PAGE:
Ever worked for a bosshole? Maybe you were one?
If you can’t help micromanaging employees or showing signs of frustration at work, I hear you. Perhaps you’re having a bad day, or you have your own personal reasons.
But let me tell you this: Business problems don’t exist. You probably have personal problems that reflect in your business.
And this is what embodies work culture. Work culture trickles down from you (the boss) as the person at the top of the chain, down to the rest of the team.
In this blog, I’ll help you understand how work culture affects you and your company. I’ll also share some tips on how you can build a work environment that works best for your team.
The Impact of Work Culture
Like I said, culture trickles down from the top.
This means your attitude and personality shape your company’s or organization’s work culture.
Bossholes are poor leaders. Their sole focus is to make themselves look good. And this results in an unhappy workforce.
When you have an unhappy team, there’s often a domino effect. They’re not motivated to work hard, productivity slows down, profitability plummets.
In my experience, happy teams are everything. When you provide a sense of vision, purpose, and inspiration to your team, they’ll aim to please you and help you hit your goals. And I think that’s important.
So how can you make sure you’re building a great work culture? Just follow these five top tips.
5 Ways to Build a Strong Work Culture
1. Check in regularly.
Whether you’re the boss or the team leader, you must at least schedule weekly check-ins with your team. Aside from discussing projects, the goal is to see how people are doing. Make them feel like you’re willing to listen and address concerns. This will help you to keep your finger on the pulse of your business.
2. Set goals with your team.
Your team isn’t only supposed to pull levers, follow your orders, whatever. Make sure you involve them in setting quarterly goals. They know better than anyone else when it comes to what they can achieve.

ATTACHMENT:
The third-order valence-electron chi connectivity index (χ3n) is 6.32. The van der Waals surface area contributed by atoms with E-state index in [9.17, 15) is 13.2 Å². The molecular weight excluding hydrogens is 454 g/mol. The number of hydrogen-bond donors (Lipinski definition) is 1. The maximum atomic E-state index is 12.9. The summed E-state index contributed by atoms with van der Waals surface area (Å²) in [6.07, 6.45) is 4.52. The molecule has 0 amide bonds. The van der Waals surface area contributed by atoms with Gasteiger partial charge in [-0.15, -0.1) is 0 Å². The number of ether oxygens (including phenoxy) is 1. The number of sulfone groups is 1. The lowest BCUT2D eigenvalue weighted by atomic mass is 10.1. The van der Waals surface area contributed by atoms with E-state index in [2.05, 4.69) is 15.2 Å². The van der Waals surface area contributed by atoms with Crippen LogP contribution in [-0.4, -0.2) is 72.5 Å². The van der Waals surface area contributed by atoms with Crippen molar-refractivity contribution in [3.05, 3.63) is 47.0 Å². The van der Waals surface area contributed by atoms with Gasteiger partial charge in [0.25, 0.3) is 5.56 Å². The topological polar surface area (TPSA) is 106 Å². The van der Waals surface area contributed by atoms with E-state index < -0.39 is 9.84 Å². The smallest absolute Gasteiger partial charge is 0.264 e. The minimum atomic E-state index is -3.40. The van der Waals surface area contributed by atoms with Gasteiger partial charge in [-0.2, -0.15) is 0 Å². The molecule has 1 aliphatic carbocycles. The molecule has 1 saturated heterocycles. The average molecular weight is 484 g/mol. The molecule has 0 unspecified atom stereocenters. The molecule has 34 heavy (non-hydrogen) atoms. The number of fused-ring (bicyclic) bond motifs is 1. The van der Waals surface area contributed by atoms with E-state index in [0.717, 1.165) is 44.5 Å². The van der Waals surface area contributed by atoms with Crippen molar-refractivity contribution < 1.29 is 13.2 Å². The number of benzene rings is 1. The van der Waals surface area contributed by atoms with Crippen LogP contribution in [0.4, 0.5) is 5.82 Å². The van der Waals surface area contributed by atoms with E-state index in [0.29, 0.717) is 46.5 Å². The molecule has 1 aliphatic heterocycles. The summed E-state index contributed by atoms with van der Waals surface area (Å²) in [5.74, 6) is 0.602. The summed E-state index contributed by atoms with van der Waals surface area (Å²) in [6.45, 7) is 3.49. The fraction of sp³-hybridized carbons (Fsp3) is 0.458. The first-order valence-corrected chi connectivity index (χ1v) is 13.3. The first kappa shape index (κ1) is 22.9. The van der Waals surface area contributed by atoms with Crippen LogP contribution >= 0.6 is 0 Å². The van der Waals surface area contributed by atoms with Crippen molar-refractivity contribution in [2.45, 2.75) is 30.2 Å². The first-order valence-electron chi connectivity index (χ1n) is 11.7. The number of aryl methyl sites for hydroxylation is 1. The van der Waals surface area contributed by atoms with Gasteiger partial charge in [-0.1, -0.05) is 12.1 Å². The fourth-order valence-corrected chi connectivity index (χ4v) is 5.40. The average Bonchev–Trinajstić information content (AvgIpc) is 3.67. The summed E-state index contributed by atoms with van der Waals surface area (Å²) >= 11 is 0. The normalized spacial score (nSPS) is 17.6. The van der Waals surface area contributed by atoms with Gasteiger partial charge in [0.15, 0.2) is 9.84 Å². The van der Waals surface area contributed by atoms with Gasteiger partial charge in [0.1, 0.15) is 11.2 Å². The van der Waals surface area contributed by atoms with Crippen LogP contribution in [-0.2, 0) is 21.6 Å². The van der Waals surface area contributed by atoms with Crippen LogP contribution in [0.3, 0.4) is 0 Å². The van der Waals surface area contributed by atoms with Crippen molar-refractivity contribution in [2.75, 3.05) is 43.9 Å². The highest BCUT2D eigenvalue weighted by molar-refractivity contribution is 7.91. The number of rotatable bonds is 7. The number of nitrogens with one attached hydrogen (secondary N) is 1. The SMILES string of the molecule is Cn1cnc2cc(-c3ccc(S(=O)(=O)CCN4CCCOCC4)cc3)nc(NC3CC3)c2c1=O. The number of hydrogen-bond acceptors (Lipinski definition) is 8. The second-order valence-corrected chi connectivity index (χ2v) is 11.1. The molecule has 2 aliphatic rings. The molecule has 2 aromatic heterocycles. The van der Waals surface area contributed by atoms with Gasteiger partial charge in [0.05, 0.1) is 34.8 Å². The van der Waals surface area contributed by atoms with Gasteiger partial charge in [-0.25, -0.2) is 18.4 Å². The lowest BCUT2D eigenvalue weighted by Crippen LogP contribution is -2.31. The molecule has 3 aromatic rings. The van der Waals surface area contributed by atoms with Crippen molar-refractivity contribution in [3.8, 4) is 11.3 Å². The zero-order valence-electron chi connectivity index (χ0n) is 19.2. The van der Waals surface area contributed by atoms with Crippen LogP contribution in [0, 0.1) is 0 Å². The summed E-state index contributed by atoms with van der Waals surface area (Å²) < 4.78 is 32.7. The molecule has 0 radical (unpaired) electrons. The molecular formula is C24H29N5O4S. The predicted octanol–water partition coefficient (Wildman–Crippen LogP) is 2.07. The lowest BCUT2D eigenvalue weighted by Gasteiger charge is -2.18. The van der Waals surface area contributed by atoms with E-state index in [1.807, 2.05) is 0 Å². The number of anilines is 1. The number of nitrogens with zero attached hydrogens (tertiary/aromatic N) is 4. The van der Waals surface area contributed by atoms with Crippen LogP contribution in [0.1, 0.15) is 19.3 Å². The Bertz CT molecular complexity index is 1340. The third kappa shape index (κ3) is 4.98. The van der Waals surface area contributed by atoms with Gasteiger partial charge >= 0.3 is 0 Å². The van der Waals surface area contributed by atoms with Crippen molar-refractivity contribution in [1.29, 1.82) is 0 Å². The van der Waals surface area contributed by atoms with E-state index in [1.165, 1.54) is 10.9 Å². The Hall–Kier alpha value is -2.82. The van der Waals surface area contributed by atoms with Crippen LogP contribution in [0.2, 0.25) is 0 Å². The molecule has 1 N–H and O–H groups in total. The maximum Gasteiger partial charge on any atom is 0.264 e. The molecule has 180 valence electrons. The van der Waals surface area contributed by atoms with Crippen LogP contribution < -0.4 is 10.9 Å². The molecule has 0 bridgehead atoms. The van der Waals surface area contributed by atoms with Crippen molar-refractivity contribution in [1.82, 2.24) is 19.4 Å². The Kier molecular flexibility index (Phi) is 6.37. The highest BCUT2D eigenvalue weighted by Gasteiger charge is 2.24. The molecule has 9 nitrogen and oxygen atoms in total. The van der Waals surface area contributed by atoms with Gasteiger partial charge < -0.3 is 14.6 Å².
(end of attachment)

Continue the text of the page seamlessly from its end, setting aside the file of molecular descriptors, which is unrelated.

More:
There are so many companies that set ridiculous goals that demotivate their teams. Why? They’re unrealistic and there’s no hope hitting them.
So here’s what you can do. Before every quarter starts, you can ask each team member to share the goals they want to achieve. You can review them together and decide whether to tweak them or leave them as is.
3. Offer opportunities to learn new skills.
Believe it or not, money isn’t always the biggest motivator. Big paychecks are just one of the things that can make your team happy and in it for the long haul. I’ve found that creating more opportunities for your team to learn new skills is the most empowering thing I can do as a boss.
If your team realizes that you want them to grow and upskill, they’ll do great work for you and they won’t want to leave.
4. Celebrate wins.
As the boss or the team leader, it’s imperative that you provide constructive feedback, correct mistakes, whatever. But at the same time, you must also celebrate wins—whether they’re big or small. This boosts employee morale and strengthens bonds with one another.
You can send a short compliment or a celebratory GIF through email or your group chat. Your team will love it. Recognition feels good. It’s that simple.
5. Be aware and track stress levels.
A happy team thrives on a manageable and healthy workload. So it’s important to be at least aware of what’s on their plate, how they’re doing, and if they’re capable of handling the job.
When your team’s always stressed out, they’ll struggle to deliver quality work. Their decision-making abilities will also be dulled.
If you think someone has been swamped for quite some time, reprioritize certain tasks or hire another person to handle the extra workload.
Creating a Work Culture for Success
Every company has its own culture. And as the boss or team leader, establishing your company’s work culture falls on your shoulders. Positive work environments don’t just happen on their own, you’ve got to be VERY intentional in building them.
The most successful companies cultivate their work culture over time with long-term value as the endgame. They treat their teams with mutual trust, respect, and empathy.
So use these five tips to create a positive work environment and let me know how it goes. It’s one of the reasons my business is so successful, so I‘d love to hear how it affects your company’s productivity and profit.